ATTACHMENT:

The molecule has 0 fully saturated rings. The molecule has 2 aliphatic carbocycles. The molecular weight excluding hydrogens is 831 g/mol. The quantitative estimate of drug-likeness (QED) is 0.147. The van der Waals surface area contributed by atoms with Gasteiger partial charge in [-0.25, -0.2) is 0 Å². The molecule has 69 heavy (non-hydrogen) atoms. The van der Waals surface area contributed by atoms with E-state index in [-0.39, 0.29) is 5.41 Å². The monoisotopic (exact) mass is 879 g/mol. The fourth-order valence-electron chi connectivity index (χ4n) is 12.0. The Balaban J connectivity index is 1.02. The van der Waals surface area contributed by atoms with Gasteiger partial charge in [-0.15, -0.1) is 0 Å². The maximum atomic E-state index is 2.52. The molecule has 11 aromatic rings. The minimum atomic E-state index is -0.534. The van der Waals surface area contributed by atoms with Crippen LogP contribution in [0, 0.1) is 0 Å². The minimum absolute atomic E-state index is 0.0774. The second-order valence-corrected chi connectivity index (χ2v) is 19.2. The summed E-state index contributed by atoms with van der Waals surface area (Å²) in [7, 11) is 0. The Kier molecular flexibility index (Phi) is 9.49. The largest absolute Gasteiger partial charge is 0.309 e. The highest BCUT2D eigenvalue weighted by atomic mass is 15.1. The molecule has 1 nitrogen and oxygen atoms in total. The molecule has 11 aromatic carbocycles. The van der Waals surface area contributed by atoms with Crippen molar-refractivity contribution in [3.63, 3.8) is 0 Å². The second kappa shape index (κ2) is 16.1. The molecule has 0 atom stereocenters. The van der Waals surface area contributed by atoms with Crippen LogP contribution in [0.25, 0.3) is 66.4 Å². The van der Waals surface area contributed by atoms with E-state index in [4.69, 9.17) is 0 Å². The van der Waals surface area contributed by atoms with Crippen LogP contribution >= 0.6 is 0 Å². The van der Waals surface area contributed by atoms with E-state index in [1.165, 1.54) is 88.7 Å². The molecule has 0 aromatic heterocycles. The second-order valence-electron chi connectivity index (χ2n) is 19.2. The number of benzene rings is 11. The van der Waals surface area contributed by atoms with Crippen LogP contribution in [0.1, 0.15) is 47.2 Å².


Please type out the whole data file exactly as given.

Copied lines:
The molecule has 0 fully saturated rings. The molecule has 2 aliphatic carbocycles. The molecular weight excluding hydrogens is 831 g/mol. The quantitative estimate of drug-likeness (QED) is 0.147. The van der Waals surface area contributed by atoms with Gasteiger partial charge in [-0.25, -0.2) is 0 Å². The molecule has 69 heavy (non-hydrogen) atoms. The van der Waals surface area contributed by atoms with E-state index in [-0.39, 0.29) is 5.41 Å². The monoisotopic (exact) mass is 879 g/mol. The fourth-order valence-electron chi connectivity index (χ4n) is 12.0. The Balaban J connectivity index is 1.02. The van der Waals surface area contributed by atoms with Gasteiger partial charge in [-0.15, -0.1) is 0 Å². The maximum atomic E-state index is 2.52. The molecule has 11 aromatic rings. The minimum atomic E-state index is -0.534. The van der Waals surface area contributed by atoms with Crippen LogP contribution in [0, 0.1) is 0 Å². The minimum absolute atomic E-state index is 0.0774. The second-order valence-corrected chi connectivity index (χ2v) is 19.2. The summed E-state index contributed by atoms with van der Waals surface area (Å²) in [7, 11) is 0. The Kier molecular flexibility index (Phi) is 9.49. The largest absolute Gasteiger partial charge is 0.309 e. The highest BCUT2D eigenvalue weighted by atomic mass is 15.1. The molecule has 1 nitrogen and oxygen atoms in total. The molecule has 11 aromatic carbocycles. The van der Waals surface area contributed by atoms with Crippen molar-refractivity contribution in [3.63, 3.8) is 0 Å². The second kappa shape index (κ2) is 16.1. The molecule has 0 atom stereocenters. The van der Waals surface area contributed by atoms with Crippen LogP contribution in [0.25, 0.3) is 66.4 Å². The van der Waals surface area contributed by atoms with E-state index in [4.69, 9.17) is 0 Å². The van der Waals surface area contributed by atoms with Crippen LogP contribution >= 0.6 is 0 Å². The van der Waals surface area contributed by atoms with E-state index in [1.165, 1.54) is 88.7 Å². The molecule has 0 aromatic heterocycles. The second-order valence-electron chi connectivity index (χ2n) is 19.2. The number of benzene rings is 11. The van der Waals surface area contributed by atoms with Crippen LogP contribution in [0.1, 0.15) is 47.2 Å².